It’s hard to write this and harder to tell people about it. Partly because I get flak for sleeping with my door open. But mostly because I am such an anti-woowoo person. I don’t want people to laugh at me for believing my dog has some kind of mental valium-like superpowers. Or for believing that my dog was a huge factor in getting us all through that situation safely and calmly. I’m the one who looks down my nose at blind faith, who adores the scientific method. I know there’s stuff we can’t explain yet, and I’m willing to reserve judgement on most of that, but the facts about a lot of things are already out there and I’m pretty contemptuous of people who ignore them (I’m looking at you, anti-vaxxers) or who put their faith in movie stars for health advice (jade eggs / glitter in your vagina, really?), for example.

But the Fluffy Dog has done this before, at least once that I know of:

A few weeks after the Brindle Dog died, I had a full-on panic attack for the first time in a long while. I was in the bedroom folding my laundry when the shakiness and nausea started, and then the tightness in my chest, and then the whimpering. I was trying to take calming breaths, to focus on things around me, to use my strategies. But the crying started and both my sweetie and the Fluffy Dog came rushing into the bedroom. I was crying and gasping “I’m sorry, I don’t know what’s wrong with me, I think I’m dying, I’m so sorry” and my partner was trying to parse out what was going on and what he could do for me.

But the Fluffy Dog shoved himself past my sweetie’s legs and pressed his body against me so I was tucked snugly between him and the wall. That good dog turned his head watched me very seriously, his expression calm but intense, and he didn’t let up the body pressure even when I threw my arms around him and sobbed into his fur.

The Fluffy Dog stayed with me that day until the last shakiness had subsided, and then he climbed onto the bed with me afterward when I was completely exhausted and ready for a nap. He took it all very seriously, and knew just what to do. It was immensely reassuring and calming to be “held” by the pressure of his body like that, and to feel seen and loved.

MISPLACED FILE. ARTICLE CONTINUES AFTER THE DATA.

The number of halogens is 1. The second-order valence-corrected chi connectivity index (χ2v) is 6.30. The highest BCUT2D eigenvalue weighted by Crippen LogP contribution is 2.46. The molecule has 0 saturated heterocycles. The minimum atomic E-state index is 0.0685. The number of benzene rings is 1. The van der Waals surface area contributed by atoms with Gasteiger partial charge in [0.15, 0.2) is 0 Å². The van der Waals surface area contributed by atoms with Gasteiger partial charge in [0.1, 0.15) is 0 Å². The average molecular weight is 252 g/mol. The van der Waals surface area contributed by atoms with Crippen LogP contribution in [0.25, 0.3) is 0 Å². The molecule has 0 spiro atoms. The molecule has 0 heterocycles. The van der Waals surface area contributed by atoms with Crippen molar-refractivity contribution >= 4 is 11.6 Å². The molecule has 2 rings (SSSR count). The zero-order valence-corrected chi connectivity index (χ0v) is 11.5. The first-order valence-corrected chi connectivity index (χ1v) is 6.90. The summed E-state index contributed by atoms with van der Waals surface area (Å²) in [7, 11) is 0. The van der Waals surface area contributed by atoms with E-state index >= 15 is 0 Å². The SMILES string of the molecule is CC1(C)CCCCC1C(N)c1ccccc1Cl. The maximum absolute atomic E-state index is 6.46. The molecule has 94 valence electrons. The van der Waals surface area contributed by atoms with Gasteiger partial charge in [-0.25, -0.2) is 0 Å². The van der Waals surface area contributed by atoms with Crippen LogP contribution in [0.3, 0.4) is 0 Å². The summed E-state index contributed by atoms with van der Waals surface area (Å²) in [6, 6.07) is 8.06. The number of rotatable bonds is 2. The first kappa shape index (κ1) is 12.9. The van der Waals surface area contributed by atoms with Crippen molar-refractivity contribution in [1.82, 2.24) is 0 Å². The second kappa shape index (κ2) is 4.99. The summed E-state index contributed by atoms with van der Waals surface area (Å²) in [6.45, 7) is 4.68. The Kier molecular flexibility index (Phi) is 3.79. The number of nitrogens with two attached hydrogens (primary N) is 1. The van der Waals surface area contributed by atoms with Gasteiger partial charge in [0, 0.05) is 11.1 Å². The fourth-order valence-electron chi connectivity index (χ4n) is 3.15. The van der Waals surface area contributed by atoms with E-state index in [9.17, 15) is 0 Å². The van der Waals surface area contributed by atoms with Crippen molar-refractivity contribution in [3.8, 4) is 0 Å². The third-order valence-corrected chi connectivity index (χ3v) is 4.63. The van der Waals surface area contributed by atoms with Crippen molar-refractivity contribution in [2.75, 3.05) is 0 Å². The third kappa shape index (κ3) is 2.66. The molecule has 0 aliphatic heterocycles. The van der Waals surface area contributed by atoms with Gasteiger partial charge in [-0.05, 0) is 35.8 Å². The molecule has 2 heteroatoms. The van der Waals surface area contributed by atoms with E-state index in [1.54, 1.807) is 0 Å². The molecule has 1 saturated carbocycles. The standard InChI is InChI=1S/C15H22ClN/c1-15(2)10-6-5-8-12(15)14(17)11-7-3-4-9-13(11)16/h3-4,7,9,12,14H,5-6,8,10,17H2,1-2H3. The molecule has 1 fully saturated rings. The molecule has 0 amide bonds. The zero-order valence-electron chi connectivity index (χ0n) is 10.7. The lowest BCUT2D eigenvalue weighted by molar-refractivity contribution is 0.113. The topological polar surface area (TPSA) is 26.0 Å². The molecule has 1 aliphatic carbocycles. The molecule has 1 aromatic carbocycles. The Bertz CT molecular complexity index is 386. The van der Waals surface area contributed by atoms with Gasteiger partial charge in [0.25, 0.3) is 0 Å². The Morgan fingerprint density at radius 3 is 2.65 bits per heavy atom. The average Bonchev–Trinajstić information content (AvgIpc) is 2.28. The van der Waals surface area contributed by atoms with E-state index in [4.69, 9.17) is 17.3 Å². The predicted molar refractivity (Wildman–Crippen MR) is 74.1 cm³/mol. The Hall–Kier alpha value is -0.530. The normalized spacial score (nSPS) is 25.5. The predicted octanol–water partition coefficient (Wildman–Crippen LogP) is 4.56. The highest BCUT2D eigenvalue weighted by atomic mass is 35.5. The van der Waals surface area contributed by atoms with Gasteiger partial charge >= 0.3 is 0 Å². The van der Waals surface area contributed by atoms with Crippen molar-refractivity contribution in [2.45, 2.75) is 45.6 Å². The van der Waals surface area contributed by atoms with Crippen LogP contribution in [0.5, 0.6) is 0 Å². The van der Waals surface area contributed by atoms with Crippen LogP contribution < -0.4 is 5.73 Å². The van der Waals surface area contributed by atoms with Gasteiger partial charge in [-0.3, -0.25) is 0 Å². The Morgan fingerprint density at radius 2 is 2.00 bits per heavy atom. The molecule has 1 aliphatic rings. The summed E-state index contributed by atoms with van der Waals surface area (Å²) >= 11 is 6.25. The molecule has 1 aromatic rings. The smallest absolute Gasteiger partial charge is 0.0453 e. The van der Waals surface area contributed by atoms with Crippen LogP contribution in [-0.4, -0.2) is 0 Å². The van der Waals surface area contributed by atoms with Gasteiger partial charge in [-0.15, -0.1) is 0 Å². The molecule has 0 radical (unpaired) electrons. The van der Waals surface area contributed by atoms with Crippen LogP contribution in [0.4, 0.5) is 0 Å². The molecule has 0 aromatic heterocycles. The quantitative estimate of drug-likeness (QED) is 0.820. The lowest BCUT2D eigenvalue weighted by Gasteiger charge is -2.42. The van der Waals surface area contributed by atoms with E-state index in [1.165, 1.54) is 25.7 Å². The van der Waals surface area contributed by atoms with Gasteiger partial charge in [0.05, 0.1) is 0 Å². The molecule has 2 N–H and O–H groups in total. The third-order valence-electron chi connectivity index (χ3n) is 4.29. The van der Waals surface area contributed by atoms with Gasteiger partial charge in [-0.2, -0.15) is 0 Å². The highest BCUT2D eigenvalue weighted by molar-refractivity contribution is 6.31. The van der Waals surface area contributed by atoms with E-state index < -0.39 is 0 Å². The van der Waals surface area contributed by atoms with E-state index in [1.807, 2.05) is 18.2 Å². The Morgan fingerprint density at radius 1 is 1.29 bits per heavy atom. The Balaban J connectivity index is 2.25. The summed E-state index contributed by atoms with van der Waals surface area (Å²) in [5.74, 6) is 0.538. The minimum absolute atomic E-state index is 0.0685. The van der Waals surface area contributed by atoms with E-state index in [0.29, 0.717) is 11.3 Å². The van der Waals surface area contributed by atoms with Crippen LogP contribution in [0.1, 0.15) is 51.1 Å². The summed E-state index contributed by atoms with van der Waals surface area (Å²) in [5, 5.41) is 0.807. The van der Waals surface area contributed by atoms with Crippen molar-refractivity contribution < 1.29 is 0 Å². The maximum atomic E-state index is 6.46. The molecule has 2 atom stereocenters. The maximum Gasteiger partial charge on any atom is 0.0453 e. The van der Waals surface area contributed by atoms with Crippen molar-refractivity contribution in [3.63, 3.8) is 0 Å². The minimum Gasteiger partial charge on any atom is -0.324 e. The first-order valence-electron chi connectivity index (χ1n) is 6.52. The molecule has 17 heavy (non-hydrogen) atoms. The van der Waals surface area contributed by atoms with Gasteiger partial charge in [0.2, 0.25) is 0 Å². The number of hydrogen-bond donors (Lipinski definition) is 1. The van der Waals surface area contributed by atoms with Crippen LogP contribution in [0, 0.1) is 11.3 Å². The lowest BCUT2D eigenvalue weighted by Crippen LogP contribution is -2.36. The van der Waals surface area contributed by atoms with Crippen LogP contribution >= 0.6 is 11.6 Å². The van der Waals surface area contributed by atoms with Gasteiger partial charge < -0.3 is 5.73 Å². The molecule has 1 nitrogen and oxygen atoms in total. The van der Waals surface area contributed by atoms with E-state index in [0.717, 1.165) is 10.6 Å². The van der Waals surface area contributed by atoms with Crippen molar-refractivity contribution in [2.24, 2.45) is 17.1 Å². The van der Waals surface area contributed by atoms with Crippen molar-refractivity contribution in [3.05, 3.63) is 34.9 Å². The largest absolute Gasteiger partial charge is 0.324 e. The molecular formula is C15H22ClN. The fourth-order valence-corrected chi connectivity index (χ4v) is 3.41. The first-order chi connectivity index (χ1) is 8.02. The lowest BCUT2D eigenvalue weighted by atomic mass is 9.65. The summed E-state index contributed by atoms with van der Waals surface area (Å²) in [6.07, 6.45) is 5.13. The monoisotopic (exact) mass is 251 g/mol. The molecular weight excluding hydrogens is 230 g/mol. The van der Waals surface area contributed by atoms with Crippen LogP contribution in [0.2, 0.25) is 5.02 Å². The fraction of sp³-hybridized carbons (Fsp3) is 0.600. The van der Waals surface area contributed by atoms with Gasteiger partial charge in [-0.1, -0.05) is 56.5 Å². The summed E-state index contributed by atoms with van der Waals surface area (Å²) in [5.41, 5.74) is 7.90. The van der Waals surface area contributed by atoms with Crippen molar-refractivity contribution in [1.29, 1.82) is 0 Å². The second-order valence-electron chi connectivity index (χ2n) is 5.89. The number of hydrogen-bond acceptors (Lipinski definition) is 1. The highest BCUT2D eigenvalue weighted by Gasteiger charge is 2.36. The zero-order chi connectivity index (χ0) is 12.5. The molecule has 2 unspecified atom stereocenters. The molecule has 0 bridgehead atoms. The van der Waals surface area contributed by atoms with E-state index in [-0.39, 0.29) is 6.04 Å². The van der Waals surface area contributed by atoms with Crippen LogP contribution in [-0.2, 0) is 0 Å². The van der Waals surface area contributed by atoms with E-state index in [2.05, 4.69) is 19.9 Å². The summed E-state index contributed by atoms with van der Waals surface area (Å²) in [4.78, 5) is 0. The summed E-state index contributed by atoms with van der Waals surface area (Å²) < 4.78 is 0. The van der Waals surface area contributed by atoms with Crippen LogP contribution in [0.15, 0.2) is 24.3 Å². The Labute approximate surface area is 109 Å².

So as weird or woowoo or unscientific as it sounds, I think my good hardworking dog knew exactly what he was doing when he helped me through my panic attack. And he knew exactly what he was doing when he helped all three of us through that stranger’s visit in the night.

This dog is my dear friend and an absolute goofball. But also—no matter how self-conscious I am about saying this—, he is a creature of immense power. I believe in him and I feel tremendously lucky to be protected by him.

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Being Queer on the Exam Table

During my recent medical checkup , I discovered that my healthcare practitioner is homophobic.

It has been four or five years since she asked about any sexual activity on my part, probably assuming that after my divorce I wasn’t hooking up with anyone. But now that my new partner (cis male) has moved in, she was asking about birth control, a possible STI check, and general questions about my sex life.

When I replied to a question by saying that no, PIV / penetrative sex is not the main kind of sex I have with my partner, she looked confused. So I added: “Well, I’m queer, right?” (I don’t know what I thought this would explain, but I felt sure this had come up at some time in the past, and I thought I was reminding her…?)

She still looked confused so I added “Like, bisexual?” (trying to dumb it down) “Like, I’ve had lots of sex where there wasn’t even a penis in the room?” and then she looked super surprised and said “You mean you have relationships with women outside of your relationship at home?”

No!” I exclaimed, scooching my naked butt down to the edge of the exam table for my pap test. And she looked flustered as she busied herself unwrapping the speculum: “…but if you’re…?”

I put my feet together and dropped my knees outward so she could head into my vagina with her gear. “This relationship is monogamous,” I told her. “I mean, sex is sex. If you adore blondes but you’re with a brunette, that doesn’t mean you have to sleep with blondes on the side, right?”

But then I dropped it, because the cold speculum was going in and I felt really, horribly, uncomfortably exposed and anxious and unsafe in a way that had nothing to do with the pap test in progress.

Her assumption that as a queer (or I guess “bi,” since she didn’t really seem to understand “queer”)  woman, I would of COURSE be screwing women outside of my relationship at home shocked me. Not that I want people to assume that everyone is monogamous, either, but the assumption of promiscuity—relationships with women, not with a woman—I don’t know how to explain it; it was a combination of word choice, tone of voice, and body language that made me feel as if all the negative and conservative connotations of “promiscuity” were running through her head (as opposed to, say, a respectful grasp of the concept of non-monogamy).